Location: East backwoods-assed Texas
Joined: 01 Oct 2003
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PostPosted: Mon 02 Jan, 2017 9:01 am    Post subject:         Reply with quote

I see a reproduction in the future. Big Grin Too bad that so much is missing from the lower part. Sad An excellent find!......McM
''Life is like a box of chocolates...'' --- F. Gump
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Craig Peters




PostPosted: Mon 02 Jan, 2017 11:49 am    Post subject:         Reply with quote

Kai Lawson wrote:
It looks as though the shield is flat, or nearly so, with little indication of the commonly suspected deep curvature of the longer kites. I'm very curious as to whether or not there are any traces or evidence of covering or facing for the rear of the shield, or something semi-transparent for the face. What a find! The paper's Figure 6 really helps put it into perspective.


Kai,

Roland Warzecha of Dimicator has observed, if I recall correctly, that some manuscripts seem to show mostly flat kite shields, while others show curved ones. One might argue that the apparently flat shape of some shields arises from the distortion of perspective, yet we clearly see some manuscripts with deeply curved kites (e.g. some of the shields in the Hortus Deliciarum ) while others appear to have shallower curves. It stands to reason that some kites might have been quite flat; we certainly have evidence of this from some of the extant later heater shields.

Mike Ruhala commented on the apparent lack of facing in a Facebook discussion of the shield. I can't comment upon whether the shield has traces of the facing left; Mike even suggested the shield may not have been intended for combat. As I observed, later 11th century and 12th century ceremonial objects, like the Reichsschwert of Vienna, seem to have relatively few differences between them and tools clearly intended for war. Even if this shield is ceremonial, I suspect it will provide us with a good indication of what war shields were like from the time.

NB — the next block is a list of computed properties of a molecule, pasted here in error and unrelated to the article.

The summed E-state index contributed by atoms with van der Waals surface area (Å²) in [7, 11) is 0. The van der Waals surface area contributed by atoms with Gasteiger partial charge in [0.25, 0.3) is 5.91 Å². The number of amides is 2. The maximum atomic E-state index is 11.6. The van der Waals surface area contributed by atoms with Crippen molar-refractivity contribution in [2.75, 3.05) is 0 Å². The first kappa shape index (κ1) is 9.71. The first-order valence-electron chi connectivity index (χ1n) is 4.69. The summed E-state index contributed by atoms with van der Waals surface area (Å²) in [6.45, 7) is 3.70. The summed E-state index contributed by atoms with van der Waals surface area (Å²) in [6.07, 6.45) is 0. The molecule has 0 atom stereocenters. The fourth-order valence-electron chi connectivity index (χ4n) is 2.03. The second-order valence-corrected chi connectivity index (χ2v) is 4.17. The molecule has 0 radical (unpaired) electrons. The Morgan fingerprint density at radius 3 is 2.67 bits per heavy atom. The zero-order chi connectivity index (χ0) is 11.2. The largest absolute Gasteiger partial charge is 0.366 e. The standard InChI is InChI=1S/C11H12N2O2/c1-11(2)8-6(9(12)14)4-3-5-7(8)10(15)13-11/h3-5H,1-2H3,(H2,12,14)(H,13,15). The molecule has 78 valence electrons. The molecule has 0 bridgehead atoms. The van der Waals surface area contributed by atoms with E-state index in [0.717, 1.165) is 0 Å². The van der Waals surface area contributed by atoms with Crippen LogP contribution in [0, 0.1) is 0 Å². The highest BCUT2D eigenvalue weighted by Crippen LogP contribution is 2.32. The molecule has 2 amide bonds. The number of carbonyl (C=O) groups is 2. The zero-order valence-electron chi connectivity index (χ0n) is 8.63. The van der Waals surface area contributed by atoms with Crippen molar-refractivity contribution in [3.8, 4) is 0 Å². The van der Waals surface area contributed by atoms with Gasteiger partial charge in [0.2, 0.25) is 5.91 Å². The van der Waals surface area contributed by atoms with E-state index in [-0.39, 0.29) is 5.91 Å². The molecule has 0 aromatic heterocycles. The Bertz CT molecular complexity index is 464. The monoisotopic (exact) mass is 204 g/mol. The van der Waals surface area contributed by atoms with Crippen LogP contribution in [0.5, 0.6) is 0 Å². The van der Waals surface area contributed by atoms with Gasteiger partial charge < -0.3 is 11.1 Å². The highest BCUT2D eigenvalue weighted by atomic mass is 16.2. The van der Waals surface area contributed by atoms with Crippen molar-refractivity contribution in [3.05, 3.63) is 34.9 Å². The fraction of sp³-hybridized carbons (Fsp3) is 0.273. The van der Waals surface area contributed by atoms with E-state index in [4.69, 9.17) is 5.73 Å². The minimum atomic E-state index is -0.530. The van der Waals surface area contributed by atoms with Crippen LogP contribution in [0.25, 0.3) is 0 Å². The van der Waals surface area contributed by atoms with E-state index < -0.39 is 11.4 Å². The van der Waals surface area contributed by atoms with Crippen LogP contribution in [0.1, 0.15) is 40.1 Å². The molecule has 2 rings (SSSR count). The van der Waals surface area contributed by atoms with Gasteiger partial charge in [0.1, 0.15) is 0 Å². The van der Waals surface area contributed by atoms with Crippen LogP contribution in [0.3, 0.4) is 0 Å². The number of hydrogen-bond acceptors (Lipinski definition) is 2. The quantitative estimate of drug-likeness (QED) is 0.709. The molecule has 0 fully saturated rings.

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Radovan Geist




Location: Slovakia
Joined: 19 Aug 2010
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PostPosted: Mon 02 Jan, 2017 11:30 pm    Post subject:         Reply with quote

On the flat shape of the shield, the article states:
"Nie wiadomo również, czy tarcza nie była pierwotnie łukowato wygięta, a dopiero na skutek procesów podepozycyjnych uległa spłaszczeniu."
My crude translation would be (I should note that my Polish is not so good):"It is also hard to say if the shield was curved originally, and had been flattened only later as a result of pressure processes."
So the result is: we don´t know:)
Also, the article discusses possible leather facing (pp 271-272). Using an analogy with Danish shield from Illerup Ĺdal (which is much older, however) it says, that the shield might have used a linen oil impregnated lather, which is semi-transparent and thus would not hide the colours. However, expertise did not find an "unequivocal" evidence of such procedure. The authors also note that without any leather facing, a shield of such a delicate construction would not have combat or protective qualities. ("Tarcza o tak delikatnej konstrukcji, nie wzmocniona pokryciem, raczej nie posiadała by walorów ochronnych ani bojowych.")
Authors are also discussing possible use of the shield (p. 274) stating again, that without any facing / reinforcement, the shield would have little combat qualities - while the above-mentioned shield from Illerup Ĺdal had comparable thickness, a similar shield from Seedorf was twice as thick. Thus, the Szczecin shield could have been used as a decorative item, for example in the knights' hall."

Well, in the end it does not help much, but at least we know that the authors of the article had similar dilemmas:)